'Female Genital Mutilation' Is a Too 'Culturally Loaded' Term at the NY Times

Female genital mutilation (FGM) has unfortunately been in the news recently with the arrests of several people in Michigan allegedly involved in the practice. The World Health Organization has declared that FGM "is a violation of the human rights of girls and women." But, it has recently been learned, the New York Times won't use that term unless someone a reporter quotes uses it; otherwise, it's called "female genital cutting," — because, it turns out, one editor finds that term "less culturally loaded."

Perhaps because it appears not to have made the paper's print editions, a March 13 Times story on the deportation of an Ethiopian man who had completed a ten-year prison sentence for having "used scissors to remove the clitoris of his 2-year-old daughter in his family’s Atlanta-area apartment in 2001" got very little attention.

That writeup by Daniel Victor referred to "cutting" in its headline and seven times in its content. The only reference to "mutilation" was in a quote from an ICE official.

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A Times reader complained about frequent references to "cutting" in its April 13 story (Page A14 in the next day's print edition) on the arrest of Dr. Jumana Nagarwala in Michigan the previous day. The headline at Jacey Fortin's dispatch also referred to "cutting," and that word was used eleven times in the story's content. "Mutilation" was only seen in a quote from a Justice Department attorney. Stories at the Associated Press, Reuters, USA Today and in local Detroit papers had no such hesitation employing the commonly accepted "female genital mutilation."

As Alex Griswold at the Washington Free Beacon reported Monday afternoon (HT Weasel Zippers), that reader's complaint led to the following justification (bolds are mine):

The (reader's) letter caught the eye of Times public editor Liz Spayd, who asked the story's editor Celia Dugger to explain.

"I began writing about this back in 1996 when I was an immigration reporter on the Metro desk covering the asylum case of Fauziya Kassindja," Dugger wrote back. "I decided in the course of reporting that case–especially after a reporting trip to Togo, her home country, and the Ivory Coast–to call it genital cutting rather than mutilation."

"I never minced words in describing exactly what form of cutting was involved, and there are many gradations of severity, and the terrible damage it did, and stayed away from the euphemistic circumcision, but chose to use the less culturally loaded term, genital cutting," Dugger wrote.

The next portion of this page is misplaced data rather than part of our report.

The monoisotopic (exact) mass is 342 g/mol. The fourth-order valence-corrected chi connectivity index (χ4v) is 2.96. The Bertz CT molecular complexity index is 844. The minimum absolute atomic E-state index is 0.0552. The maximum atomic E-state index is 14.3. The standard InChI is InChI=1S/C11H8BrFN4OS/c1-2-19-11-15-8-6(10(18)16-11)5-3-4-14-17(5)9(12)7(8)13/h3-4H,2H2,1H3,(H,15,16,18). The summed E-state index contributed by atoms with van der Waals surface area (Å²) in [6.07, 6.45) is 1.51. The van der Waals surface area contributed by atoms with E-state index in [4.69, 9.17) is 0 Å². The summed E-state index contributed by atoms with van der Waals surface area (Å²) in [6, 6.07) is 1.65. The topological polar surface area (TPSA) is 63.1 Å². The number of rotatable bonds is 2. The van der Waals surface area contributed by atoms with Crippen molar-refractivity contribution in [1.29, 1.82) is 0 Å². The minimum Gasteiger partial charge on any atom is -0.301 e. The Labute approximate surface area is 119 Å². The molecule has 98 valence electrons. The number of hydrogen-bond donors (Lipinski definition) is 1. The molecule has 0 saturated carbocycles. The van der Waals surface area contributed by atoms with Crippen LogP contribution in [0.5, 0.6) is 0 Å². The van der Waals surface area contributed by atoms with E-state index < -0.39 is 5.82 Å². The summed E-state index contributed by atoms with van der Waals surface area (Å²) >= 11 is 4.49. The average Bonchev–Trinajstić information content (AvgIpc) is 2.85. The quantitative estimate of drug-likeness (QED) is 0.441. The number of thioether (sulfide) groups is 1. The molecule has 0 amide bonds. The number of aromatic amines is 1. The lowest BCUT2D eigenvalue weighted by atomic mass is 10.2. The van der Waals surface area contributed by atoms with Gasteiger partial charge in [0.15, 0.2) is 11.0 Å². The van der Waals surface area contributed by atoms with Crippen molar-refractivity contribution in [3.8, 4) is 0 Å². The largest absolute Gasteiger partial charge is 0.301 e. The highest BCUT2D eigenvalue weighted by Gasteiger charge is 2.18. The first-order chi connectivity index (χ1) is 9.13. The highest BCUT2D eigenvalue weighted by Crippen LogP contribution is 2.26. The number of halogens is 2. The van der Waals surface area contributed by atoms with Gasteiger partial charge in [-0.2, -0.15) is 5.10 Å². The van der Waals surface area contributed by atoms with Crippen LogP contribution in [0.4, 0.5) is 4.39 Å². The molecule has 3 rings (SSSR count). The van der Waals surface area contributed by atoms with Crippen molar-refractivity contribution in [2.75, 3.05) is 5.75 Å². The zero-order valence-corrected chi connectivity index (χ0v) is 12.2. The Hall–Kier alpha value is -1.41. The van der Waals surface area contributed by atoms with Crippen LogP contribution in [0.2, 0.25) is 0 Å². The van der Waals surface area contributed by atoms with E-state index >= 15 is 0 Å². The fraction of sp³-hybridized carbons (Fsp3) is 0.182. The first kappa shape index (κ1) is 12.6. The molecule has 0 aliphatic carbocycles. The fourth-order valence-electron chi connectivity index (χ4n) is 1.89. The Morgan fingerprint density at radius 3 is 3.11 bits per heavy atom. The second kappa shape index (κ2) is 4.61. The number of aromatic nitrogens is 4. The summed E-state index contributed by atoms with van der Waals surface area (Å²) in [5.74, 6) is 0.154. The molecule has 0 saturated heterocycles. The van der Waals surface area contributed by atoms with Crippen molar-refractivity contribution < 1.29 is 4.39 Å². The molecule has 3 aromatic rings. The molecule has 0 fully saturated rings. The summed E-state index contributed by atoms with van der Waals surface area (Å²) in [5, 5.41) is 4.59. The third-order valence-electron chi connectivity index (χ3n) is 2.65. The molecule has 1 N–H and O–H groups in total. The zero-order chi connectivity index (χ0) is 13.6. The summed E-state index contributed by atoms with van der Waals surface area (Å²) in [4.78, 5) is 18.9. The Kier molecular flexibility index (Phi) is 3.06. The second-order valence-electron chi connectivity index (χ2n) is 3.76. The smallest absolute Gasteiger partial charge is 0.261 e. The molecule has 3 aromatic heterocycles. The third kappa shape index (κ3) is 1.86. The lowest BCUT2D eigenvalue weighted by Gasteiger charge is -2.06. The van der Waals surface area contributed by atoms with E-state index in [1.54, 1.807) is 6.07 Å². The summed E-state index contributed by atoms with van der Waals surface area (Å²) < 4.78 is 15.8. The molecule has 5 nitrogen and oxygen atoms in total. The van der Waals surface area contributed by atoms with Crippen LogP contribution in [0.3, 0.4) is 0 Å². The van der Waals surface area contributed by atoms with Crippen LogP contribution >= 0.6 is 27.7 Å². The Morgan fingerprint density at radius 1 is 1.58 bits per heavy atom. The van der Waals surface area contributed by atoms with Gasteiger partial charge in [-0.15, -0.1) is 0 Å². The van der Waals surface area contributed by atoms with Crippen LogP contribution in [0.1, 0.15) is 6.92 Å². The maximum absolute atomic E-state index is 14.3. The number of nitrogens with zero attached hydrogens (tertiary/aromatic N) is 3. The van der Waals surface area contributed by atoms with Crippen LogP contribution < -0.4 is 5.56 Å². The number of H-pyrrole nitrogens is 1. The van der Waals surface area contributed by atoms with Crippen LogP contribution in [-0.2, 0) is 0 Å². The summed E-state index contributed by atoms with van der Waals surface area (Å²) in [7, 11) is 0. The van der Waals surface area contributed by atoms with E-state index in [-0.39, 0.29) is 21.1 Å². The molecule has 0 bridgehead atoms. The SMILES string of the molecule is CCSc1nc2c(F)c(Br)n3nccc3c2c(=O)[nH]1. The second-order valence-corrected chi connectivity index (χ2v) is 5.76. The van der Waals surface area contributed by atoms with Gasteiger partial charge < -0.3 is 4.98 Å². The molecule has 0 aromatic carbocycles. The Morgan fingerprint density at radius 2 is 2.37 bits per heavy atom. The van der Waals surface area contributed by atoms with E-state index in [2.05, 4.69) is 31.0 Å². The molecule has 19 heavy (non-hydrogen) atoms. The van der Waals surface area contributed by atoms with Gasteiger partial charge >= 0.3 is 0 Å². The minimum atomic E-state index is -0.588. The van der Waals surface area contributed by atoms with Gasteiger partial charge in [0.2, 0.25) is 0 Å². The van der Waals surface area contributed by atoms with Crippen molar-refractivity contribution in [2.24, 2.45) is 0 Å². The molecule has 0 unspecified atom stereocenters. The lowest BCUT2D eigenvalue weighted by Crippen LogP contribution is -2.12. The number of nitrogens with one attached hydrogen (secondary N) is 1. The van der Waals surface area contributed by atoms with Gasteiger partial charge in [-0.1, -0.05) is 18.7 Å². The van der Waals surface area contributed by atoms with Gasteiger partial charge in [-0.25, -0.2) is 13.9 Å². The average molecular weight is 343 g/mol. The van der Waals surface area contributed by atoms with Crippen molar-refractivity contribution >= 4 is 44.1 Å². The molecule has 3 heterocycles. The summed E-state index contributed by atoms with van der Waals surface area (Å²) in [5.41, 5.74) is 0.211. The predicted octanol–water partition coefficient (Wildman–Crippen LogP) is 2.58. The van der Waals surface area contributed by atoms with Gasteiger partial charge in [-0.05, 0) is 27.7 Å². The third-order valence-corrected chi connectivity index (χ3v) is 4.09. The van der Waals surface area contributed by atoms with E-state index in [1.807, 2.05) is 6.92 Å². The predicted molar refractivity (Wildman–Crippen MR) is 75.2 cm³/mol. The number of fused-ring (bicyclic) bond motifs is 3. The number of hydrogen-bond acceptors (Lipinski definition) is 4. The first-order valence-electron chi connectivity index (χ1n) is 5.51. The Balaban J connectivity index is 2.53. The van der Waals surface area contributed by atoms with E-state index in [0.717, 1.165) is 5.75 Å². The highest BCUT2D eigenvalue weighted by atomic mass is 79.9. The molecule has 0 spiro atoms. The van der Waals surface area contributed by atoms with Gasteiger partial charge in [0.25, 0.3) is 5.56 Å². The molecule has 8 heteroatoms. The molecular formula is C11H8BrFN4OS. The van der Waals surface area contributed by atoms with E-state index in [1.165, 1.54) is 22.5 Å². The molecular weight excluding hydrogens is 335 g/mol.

"There's a gulf between the Western (and some African) advocates who campaign against the practice and the people who follow the rite,"she argued, "and I felt the language used widened that chasm."

Ms. Dugger, in calling FGM a "rite," appears to be giving away some sympathy for a practice with no conceivable medical justification which the civilized world has properly and roundly condemned. The "chasm" to which she refers is there for a reason. There should be no cause for feeling guilty about using a term recognized worldwide that might widen the perceived contrast between civilization and savagery.

FGM is a commonly understood term — so common that it has its own medical dictionary definition: "the cutting, or partial or total removal, of the external female genitalia for cultural, religious, or other non-medical reasons." Note that "cutting" is a subset of the term's full definition.

How odd it is that the ordinarily reflexively feminist-supporting Times has allowed one woman to exercise such control over this area of the language it uses in its reporting, especially in moving to an alternative term which, despite Ms. Dugger's protests and claims of full disclosure, partially sanitizes a practice which has done so much real harm to millions of women around the world.

Cross-posted at BizzyBlog.com.

Censorship Crime Foreign Policy Africa Asia Middle East Government Agencies Immigration Double Standards Labeling Religion Islam Sexuality Feminism Online Media Blogs Major Newspapers New York Times Celia Dugger

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